Why Putting My Mental Health First Meant Cutting Out Some Friendships

In this two-year journey of dealing with depression and anxiety, I have had to learn to distance myself from some relationships in my life just because it wasn’t benefiting me or my health. I struggled so much with this because personally when I let someone in my life, they’re in for good. I value loyalty and once I’m close to someone, I tend to overlook a lot of things because I treasure who they are and their friendship. So when it came to my struggles with my mental health, I was shocked when I couldn’t count on some of my closest friends. I quickly realized this was not only a new territory for me but for them too, and some just couldn’t accept to the reality of my mental health and/or couldn’t understand it. And though it sucked to adjust some friendships, I learned that for my own benefit, I had to because their words and advice were causing more harm than help. Some people may see this as selfish and make you feel guilty for putting yourself first, but I’ve learned to see it as self-care and to know when to say enough is enough.

Because when your mental illness is winning, you don’t need someone else to make you feel guilty for taking a rest day. Because when you haven’t felt anything but numbness for so long, you don’t need extra voices telling you it’s wrong to schedule fun activities in your week. Because when you’re dealing with depression and anxiety, your mind is already letting you down, and you don’t need anyone else in your life to make you feel stress for feeling low. It doesn’t help you at all. So if you’re like me and struggle with ending relationships that aren’t unhelpful in this journey, I want to remind you of this:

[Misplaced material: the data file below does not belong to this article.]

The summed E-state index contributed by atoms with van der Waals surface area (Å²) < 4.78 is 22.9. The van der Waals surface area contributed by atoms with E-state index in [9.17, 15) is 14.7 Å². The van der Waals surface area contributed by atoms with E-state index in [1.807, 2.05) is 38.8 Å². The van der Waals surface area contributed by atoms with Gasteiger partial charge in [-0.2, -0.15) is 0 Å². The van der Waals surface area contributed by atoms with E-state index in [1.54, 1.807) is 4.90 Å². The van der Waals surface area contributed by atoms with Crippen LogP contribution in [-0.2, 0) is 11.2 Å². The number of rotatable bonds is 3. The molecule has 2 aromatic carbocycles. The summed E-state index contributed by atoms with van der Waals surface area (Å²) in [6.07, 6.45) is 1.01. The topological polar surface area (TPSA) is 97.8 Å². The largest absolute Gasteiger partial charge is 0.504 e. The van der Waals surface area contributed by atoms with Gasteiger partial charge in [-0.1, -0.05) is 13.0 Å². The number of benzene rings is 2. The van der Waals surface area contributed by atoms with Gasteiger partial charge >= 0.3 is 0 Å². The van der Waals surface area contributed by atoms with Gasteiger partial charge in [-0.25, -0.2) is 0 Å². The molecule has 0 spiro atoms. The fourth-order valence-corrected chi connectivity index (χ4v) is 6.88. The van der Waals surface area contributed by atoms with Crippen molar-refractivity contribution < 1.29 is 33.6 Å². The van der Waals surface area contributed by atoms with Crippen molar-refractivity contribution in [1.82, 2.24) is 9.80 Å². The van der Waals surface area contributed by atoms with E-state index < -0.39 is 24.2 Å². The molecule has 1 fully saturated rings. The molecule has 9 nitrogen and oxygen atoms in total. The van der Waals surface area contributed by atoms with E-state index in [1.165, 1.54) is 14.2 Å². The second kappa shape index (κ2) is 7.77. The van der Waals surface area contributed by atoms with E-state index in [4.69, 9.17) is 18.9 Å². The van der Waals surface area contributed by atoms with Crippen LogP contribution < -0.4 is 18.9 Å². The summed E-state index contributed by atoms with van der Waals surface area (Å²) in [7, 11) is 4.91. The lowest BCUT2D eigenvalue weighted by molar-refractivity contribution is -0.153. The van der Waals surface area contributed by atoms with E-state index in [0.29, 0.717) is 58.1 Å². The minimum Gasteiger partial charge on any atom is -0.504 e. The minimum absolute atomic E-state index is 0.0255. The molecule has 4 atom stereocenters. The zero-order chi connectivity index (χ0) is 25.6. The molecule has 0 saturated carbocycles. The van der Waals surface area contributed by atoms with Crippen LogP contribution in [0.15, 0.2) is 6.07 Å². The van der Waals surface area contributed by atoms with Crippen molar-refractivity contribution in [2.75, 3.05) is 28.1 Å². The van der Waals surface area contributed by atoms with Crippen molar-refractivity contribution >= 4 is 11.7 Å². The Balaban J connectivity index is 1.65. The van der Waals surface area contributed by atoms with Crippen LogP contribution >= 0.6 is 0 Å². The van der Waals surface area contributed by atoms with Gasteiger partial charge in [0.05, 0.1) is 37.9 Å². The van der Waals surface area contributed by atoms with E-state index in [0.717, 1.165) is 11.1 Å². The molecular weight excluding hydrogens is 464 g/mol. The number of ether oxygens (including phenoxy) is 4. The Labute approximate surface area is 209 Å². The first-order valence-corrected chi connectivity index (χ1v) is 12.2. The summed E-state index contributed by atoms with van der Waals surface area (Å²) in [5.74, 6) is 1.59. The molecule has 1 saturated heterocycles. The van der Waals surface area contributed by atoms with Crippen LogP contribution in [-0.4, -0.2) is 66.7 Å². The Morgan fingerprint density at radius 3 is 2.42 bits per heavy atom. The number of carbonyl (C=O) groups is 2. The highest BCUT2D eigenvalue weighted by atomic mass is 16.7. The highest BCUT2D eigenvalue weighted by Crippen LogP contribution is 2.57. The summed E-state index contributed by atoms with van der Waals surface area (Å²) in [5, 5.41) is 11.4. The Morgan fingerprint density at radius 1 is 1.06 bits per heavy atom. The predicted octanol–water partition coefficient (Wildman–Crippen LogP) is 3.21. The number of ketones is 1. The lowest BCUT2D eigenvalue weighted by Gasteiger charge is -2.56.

1. Your health is important and sometimes it’s necessary to end things that aren’t helping you. You matter and it’s OK to put yourself first.

2. Choose the people you let in on your journey and struggles carefully. No matter how many times you try and give them the benefit of the doubt, some people just won’t get it and some just don’t care to get it. It sucks, but it’s the reality. So know your limits of chances you can give to a friend, and know when it’s time to stop.

3. Try and not let their words get to you. They are not you and don’t know what you’re dealing with. So be easy on yourself. You’re doing the best you can and you yourself knows best on what you need.

4. Though they might not be the right person to do this season of your life with you, you can still be friends and acknowledge them when you see them. They’re just not your go-to safe person. Your safe people are meant to help you, encourage you and built you up. They are not meant to pull your down.

You deserve to get better, to take care of yourself, to get your mind to a better place, and you don’t need people adding unnecessary negativity to that. Put yourself first and fight for your own mental well-being.

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Unsplash photo via Maranatha Pizarras

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